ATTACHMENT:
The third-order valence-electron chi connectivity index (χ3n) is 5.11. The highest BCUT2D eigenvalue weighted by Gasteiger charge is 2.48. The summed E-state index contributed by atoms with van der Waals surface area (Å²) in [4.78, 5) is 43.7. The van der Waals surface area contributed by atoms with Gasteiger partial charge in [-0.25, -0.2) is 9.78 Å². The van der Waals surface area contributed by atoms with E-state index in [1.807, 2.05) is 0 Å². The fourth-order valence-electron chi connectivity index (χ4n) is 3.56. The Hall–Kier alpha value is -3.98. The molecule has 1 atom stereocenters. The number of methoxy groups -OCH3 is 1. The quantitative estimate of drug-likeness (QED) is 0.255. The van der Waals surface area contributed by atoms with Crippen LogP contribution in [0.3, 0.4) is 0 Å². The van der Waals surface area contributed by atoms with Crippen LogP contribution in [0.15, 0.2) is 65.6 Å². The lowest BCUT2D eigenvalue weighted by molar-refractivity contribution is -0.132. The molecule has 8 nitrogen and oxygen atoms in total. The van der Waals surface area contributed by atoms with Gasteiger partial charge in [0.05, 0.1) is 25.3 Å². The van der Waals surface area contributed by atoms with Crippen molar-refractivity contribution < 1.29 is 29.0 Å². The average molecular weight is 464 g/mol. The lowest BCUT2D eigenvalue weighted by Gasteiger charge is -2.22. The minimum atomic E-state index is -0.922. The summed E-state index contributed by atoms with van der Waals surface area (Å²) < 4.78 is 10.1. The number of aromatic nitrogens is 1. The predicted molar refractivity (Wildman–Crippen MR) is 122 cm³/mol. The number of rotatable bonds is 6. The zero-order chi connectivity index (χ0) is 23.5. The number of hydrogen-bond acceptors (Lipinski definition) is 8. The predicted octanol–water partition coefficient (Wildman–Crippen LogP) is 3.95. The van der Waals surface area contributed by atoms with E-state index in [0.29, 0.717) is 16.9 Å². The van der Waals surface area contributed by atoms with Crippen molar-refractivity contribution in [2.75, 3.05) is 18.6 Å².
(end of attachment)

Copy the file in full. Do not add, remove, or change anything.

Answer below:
The third-order valence-electron chi connectivity index (χ3n) is 5.11. The highest BCUT2D eigenvalue weighted by Gasteiger charge is 2.48. The summed E-state index contributed by atoms with van der Waals surface area (Å²) in [4.78, 5) is 43.7. The van der Waals surface area contributed by atoms with Gasteiger partial charge in [-0.25, -0.2) is 9.78 Å². The van der Waals surface area contributed by atoms with E-state index in [1.807, 2.05) is 0 Å². The fourth-order valence-electron chi connectivity index (χ4n) is 3.56. The Hall–Kier alpha value is -3.98. The molecule has 1 atom stereocenters. The number of methoxy groups -OCH3 is 1. The quantitative estimate of drug-likeness (QED) is 0.255. The van der Waals surface area contributed by atoms with Crippen LogP contribution in [0.3, 0.4) is 0 Å². The van der Waals surface area contributed by atoms with Crippen LogP contribution in [0.15, 0.2) is 65.6 Å². The lowest BCUT2D eigenvalue weighted by molar-refractivity contribution is -0.132. The molecule has 8 nitrogen and oxygen atoms in total. The van der Waals surface area contributed by atoms with Gasteiger partial charge in [0.05, 0.1) is 25.3 Å². The van der Waals surface area contributed by atoms with Crippen molar-refractivity contribution < 1.29 is 29.0 Å². The average molecular weight is 464 g/mol. The lowest BCUT2D eigenvalue weighted by Gasteiger charge is -2.22. The minimum atomic E-state index is -0.922. The summed E-state index contributed by atoms with van der Waals surface area (Å²) < 4.78 is 10.1. The number of aromatic nitrogens is 1. The predicted molar refractivity (Wildman–Crippen MR) is 122 cm³/mol. The number of rotatable bonds is 6. The zero-order chi connectivity index (χ0) is 23.5. The number of hydrogen-bond acceptors (Lipinski definition) is 8. The predicted octanol–water partition coefficient (Wildman–Crippen LogP) is 3.95. The van der Waals surface area contributed by atoms with E-state index in [0.29, 0.717) is 16.9 Å². The van der Waals surface area contributed by atoms with Crippen molar-refractivity contribution in [2.75, 3.05) is 18.6 Å².